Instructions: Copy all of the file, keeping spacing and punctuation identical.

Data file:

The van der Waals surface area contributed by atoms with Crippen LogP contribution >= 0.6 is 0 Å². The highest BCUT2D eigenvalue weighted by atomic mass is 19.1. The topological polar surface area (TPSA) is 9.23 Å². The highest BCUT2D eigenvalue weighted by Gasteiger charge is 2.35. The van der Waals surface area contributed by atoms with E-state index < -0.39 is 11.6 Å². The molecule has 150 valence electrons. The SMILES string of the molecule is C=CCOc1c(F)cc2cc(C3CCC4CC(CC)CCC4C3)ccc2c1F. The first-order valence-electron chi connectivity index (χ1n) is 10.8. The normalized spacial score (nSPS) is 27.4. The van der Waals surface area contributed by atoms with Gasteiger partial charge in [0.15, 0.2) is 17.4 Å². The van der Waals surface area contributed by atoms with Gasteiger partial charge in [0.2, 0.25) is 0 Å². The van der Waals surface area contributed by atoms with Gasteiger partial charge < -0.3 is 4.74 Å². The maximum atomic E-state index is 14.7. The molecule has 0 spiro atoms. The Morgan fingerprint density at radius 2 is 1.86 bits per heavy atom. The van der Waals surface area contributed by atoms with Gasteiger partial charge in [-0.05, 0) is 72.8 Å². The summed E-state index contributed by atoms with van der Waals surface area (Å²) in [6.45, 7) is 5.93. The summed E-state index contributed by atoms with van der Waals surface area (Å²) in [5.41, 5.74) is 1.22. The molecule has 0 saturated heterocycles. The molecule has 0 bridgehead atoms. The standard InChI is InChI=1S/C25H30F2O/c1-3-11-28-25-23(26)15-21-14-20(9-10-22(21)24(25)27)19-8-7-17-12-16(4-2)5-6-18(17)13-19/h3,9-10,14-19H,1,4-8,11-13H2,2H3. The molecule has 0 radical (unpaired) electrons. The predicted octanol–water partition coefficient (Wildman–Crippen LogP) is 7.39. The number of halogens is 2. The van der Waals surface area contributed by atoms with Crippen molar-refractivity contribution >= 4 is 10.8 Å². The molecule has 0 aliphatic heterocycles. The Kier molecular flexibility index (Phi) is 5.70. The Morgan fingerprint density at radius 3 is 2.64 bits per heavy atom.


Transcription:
The van der Waals surface area contributed by atoms with Crippen LogP contribution >= 0.6 is 0 Å². The highest BCUT2D eigenvalue weighted by atomic mass is 19.1. The topological polar surface area (TPSA) is 9.23 Å². The highest BCUT2D eigenvalue weighted by Gasteiger charge is 2.35. The van der Waals surface area contributed by atoms with E-state index < -0.39 is 11.6 Å². The molecule has 150 valence electrons. The SMILES string of the molecule is C=CCOc1c(F)cc2cc(C3CCC4CC(CC)CCC4C3)ccc2c1F. The first-order valence-electron chi connectivity index (χ1n) is 10.8. The normalized spacial score (nSPS) is 27.4. The van der Waals surface area contributed by atoms with Gasteiger partial charge in [0.15, 0.2) is 17.4 Å². The van der Waals surface area contributed by atoms with Gasteiger partial charge in [0.2, 0.25) is 0 Å². The van der Waals surface area contributed by atoms with Gasteiger partial charge < -0.3 is 4.74 Å². The maximum atomic E-state index is 14.7. The molecule has 0 spiro atoms. The Morgan fingerprint density at radius 2 is 1.86 bits per heavy atom. The van der Waals surface area contributed by atoms with Gasteiger partial charge in [-0.05, 0) is 72.8 Å². The summed E-state index contributed by atoms with van der Waals surface area (Å²) in [6.45, 7) is 5.93. The summed E-state index contributed by atoms with van der Waals surface area (Å²) in [5.41, 5.74) is 1.22. The molecule has 0 saturated heterocycles. The molecule has 0 bridgehead atoms. The standard InChI is InChI=1S/C25H30F2O/c1-3-11-28-25-23(26)15-21-14-20(9-10-22(21)24(25)27)19-8-7-17-12-16(4-2)5-6-18(17)13-19/h3,9-10,14-19H,1,4-8,11-13H2,2H3. The molecule has 0 radical (unpaired) electrons. The predicted octanol–water partition coefficient (Wildman–Crippen LogP) is 7.39. The number of halogens is 2. The van der Waals surface area contributed by atoms with Crippen molar-refractivity contribution >= 4 is 10.8 Å². The molecule has 0 aliphatic heterocycles. The Kier molecular flexibility index (Phi) is 5.70. The Morgan fingerprint density at radius 3 is 2.64 bits per heavy atom.